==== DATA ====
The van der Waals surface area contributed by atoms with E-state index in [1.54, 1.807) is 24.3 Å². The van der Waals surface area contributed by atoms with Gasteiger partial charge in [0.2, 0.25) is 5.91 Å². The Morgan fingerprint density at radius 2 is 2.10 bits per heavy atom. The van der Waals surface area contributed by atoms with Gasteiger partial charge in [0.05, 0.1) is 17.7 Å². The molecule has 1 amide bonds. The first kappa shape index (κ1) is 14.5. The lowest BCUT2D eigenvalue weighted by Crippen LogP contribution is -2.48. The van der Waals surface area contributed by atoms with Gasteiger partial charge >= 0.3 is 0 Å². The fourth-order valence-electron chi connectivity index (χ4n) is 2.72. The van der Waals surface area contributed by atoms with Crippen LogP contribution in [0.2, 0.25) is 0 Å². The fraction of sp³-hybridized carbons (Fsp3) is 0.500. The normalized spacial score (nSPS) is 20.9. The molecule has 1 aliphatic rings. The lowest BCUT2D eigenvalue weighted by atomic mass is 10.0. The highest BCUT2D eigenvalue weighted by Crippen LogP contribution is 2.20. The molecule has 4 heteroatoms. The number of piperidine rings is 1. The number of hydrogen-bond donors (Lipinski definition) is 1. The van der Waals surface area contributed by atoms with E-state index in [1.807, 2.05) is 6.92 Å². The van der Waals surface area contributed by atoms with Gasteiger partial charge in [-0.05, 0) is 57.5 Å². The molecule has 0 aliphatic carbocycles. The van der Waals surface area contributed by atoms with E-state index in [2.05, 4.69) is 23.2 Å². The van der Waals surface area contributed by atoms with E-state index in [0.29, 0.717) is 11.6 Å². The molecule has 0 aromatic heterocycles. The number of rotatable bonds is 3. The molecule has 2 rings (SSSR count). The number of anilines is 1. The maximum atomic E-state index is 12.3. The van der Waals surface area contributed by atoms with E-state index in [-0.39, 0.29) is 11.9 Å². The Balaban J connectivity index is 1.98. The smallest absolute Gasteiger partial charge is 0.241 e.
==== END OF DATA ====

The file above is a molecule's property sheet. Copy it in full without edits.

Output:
The van der Waals surface area contributed by atoms with E-state index in [1.54, 1.807) is 24.3 Å². The van der Waals surface area contributed by atoms with Gasteiger partial charge in [0.2, 0.25) is 5.91 Å². The Morgan fingerprint density at radius 2 is 2.10 bits per heavy atom. The van der Waals surface area contributed by atoms with Gasteiger partial charge in [0.05, 0.1) is 17.7 Å². The molecule has 1 amide bonds. The first kappa shape index (κ1) is 14.5. The lowest BCUT2D eigenvalue weighted by Crippen LogP contribution is -2.48. The van der Waals surface area contributed by atoms with Gasteiger partial charge >= 0.3 is 0 Å². The fourth-order valence-electron chi connectivity index (χ4n) is 2.72. The van der Waals surface area contributed by atoms with Crippen LogP contribution in [0.2, 0.25) is 0 Å². The fraction of sp³-hybridized carbons (Fsp3) is 0.500. The normalized spacial score (nSPS) is 20.9. The molecule has 1 aliphatic rings. The lowest BCUT2D eigenvalue weighted by atomic mass is 10.0. The highest BCUT2D eigenvalue weighted by Crippen LogP contribution is 2.20. The molecule has 4 heteroatoms. The number of piperidine rings is 1. The number of hydrogen-bond donors (Lipinski definition) is 1. The van der Waals surface area contributed by atoms with E-state index in [1.807, 2.05) is 6.92 Å². The van der Waals surface area contributed by atoms with Gasteiger partial charge in [-0.05, 0) is 57.5 Å². The molecule has 0 aliphatic carbocycles. The van der Waals surface area contributed by atoms with E-state index in [2.05, 4.69) is 23.2 Å². The van der Waals surface area contributed by atoms with E-state index in [0.29, 0.717) is 11.6 Å². The molecule has 0 aromatic heterocycles. The number of rotatable bonds is 3. The molecule has 2 rings (SSSR count). The number of anilines is 1. The maximum atomic E-state index is 12.3. The van der Waals surface area contributed by atoms with E-state index in [-0.39, 0.29) is 11.9 Å². The Balaban J connectivity index is 1.98. The smallest absolute Gasteiger partial charge is 0.241 e.